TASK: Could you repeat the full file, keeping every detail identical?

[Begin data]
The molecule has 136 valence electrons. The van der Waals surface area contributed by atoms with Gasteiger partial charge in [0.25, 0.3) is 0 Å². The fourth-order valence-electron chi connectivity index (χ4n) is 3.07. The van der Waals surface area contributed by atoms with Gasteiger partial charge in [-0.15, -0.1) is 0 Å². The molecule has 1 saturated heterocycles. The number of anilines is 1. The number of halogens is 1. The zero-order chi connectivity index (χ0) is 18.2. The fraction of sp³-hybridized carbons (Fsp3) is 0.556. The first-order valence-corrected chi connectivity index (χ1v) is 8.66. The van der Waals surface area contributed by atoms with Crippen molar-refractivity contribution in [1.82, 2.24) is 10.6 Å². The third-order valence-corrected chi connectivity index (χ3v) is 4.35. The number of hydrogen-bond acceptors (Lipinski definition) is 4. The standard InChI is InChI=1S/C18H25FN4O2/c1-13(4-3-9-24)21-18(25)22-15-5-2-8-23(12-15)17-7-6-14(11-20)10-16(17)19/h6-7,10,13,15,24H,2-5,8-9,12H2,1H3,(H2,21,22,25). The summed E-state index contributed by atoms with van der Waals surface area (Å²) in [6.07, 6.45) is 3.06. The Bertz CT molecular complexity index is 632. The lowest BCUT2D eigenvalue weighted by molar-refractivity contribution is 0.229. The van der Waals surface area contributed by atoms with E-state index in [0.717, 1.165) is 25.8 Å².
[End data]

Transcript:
The molecule has 136 valence electrons. The van der Waals surface area contributed by atoms with Gasteiger partial charge in [0.25, 0.3) is 0 Å². The fourth-order valence-electron chi connectivity index (χ4n) is 3.07. The van der Waals surface area contributed by atoms with Gasteiger partial charge in [-0.15, -0.1) is 0 Å². The molecule has 1 saturated heterocycles. The number of anilines is 1. The number of halogens is 1. The zero-order chi connectivity index (χ0) is 18.2. The fraction of sp³-hybridized carbons (Fsp3) is 0.556. The first-order valence-corrected chi connectivity index (χ1v) is 8.66. The van der Waals surface area contributed by atoms with Crippen molar-refractivity contribution in [1.82, 2.24) is 10.6 Å². The third-order valence-corrected chi connectivity index (χ3v) is 4.35. The number of hydrogen-bond acceptors (Lipinski definition) is 4. The standard InChI is InChI=1S/C18H25FN4O2/c1-13(4-3-9-24)21-18(25)22-15-5-2-8-23(12-15)17-7-6-14(11-20)10-16(17)19/h6-7,10,13,15,24H,2-5,8-9,12H2,1H3,(H2,21,22,25). The summed E-state index contributed by atoms with van der Waals surface area (Å²) in [6.07, 6.45) is 3.06. The Bertz CT molecular complexity index is 632. The lowest BCUT2D eigenvalue weighted by molar-refractivity contribution is 0.229. The van der Waals surface area contributed by atoms with E-state index in [0.717, 1.165) is 25.8 Å².